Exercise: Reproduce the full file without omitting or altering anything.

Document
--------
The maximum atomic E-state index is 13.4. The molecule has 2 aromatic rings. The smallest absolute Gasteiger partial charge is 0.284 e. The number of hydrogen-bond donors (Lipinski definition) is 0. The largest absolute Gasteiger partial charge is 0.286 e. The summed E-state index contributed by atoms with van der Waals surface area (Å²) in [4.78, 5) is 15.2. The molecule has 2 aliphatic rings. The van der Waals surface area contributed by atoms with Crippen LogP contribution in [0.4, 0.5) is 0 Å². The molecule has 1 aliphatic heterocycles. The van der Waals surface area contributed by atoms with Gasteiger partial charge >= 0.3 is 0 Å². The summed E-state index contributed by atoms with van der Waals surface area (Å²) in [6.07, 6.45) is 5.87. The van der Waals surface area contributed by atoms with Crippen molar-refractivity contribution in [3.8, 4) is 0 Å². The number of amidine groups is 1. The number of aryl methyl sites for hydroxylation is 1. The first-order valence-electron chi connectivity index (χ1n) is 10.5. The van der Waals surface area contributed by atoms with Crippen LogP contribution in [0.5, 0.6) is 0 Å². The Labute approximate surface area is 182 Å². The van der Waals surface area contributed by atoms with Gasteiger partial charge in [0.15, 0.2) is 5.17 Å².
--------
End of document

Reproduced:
The maximum atomic E-state index is 13.4. The molecule has 2 aromatic rings. The smallest absolute Gasteiger partial charge is 0.284 e. The number of hydrogen-bond donors (Lipinski definition) is 0. The largest absolute Gasteiger partial charge is 0.286 e. The summed E-state index contributed by atoms with van der Waals surface area (Å²) in [4.78, 5) is 15.2. The molecule has 2 aliphatic rings. The van der Waals surface area contributed by atoms with Crippen LogP contribution in [0.4, 0.5) is 0 Å². The molecule has 1 aliphatic heterocycles. The van der Waals surface area contributed by atoms with Gasteiger partial charge >= 0.3 is 0 Å². The summed E-state index contributed by atoms with van der Waals surface area (Å²) in [6.07, 6.45) is 5.87. The van der Waals surface area contributed by atoms with Crippen molar-refractivity contribution in [3.8, 4) is 0 Å². The number of amidine groups is 1. The number of aryl methyl sites for hydroxylation is 1. The first-order valence-electron chi connectivity index (χ1n) is 10.5. The van der Waals surface area contributed by atoms with Crippen LogP contribution in [0.5, 0.6) is 0 Å². The Labute approximate surface area is 182 Å². The van der Waals surface area contributed by atoms with Gasteiger partial charge in [0.15, 0.2) is 5.17 Å².